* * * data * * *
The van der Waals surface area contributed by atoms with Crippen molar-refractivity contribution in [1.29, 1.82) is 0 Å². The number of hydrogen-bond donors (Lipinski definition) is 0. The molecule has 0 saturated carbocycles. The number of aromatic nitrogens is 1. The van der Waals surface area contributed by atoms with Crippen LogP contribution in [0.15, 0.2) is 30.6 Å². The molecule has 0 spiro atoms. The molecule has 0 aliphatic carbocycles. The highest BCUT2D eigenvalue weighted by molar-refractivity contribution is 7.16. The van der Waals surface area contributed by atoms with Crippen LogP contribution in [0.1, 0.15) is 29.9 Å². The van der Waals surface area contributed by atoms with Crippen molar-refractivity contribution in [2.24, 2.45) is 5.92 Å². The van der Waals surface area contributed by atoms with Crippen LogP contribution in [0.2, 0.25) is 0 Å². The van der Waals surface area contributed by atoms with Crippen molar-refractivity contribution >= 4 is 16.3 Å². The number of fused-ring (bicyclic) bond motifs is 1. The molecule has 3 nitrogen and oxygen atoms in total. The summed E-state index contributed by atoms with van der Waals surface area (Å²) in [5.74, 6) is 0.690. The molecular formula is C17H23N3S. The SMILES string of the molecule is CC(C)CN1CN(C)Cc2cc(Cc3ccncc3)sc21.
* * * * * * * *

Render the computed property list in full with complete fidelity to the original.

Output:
The van der Waals surface area contributed by atoms with Crippen molar-refractivity contribution in [1.29, 1.82) is 0 Å². The number of hydrogen-bond donors (Lipinski definition) is 0. The molecule has 0 saturated carbocycles. The number of aromatic nitrogens is 1. The van der Waals surface area contributed by atoms with Crippen LogP contribution in [0.15, 0.2) is 30.6 Å². The molecule has 0 spiro atoms. The molecule has 0 aliphatic carbocycles. The highest BCUT2D eigenvalue weighted by molar-refractivity contribution is 7.16. The van der Waals surface area contributed by atoms with Crippen LogP contribution in [0.1, 0.15) is 29.9 Å². The van der Waals surface area contributed by atoms with Crippen molar-refractivity contribution in [2.24, 2.45) is 5.92 Å². The van der Waals surface area contributed by atoms with Crippen LogP contribution in [0.2, 0.25) is 0 Å². The van der Waals surface area contributed by atoms with Crippen molar-refractivity contribution >= 4 is 16.3 Å². The number of fused-ring (bicyclic) bond motifs is 1. The molecule has 3 nitrogen and oxygen atoms in total. The summed E-state index contributed by atoms with van der Waals surface area (Å²) in [5.74, 6) is 0.690. The molecular formula is C17H23N3S. The SMILES string of the molecule is CC(C)CN1CN(C)Cc2cc(Cc3ccncc3)sc21.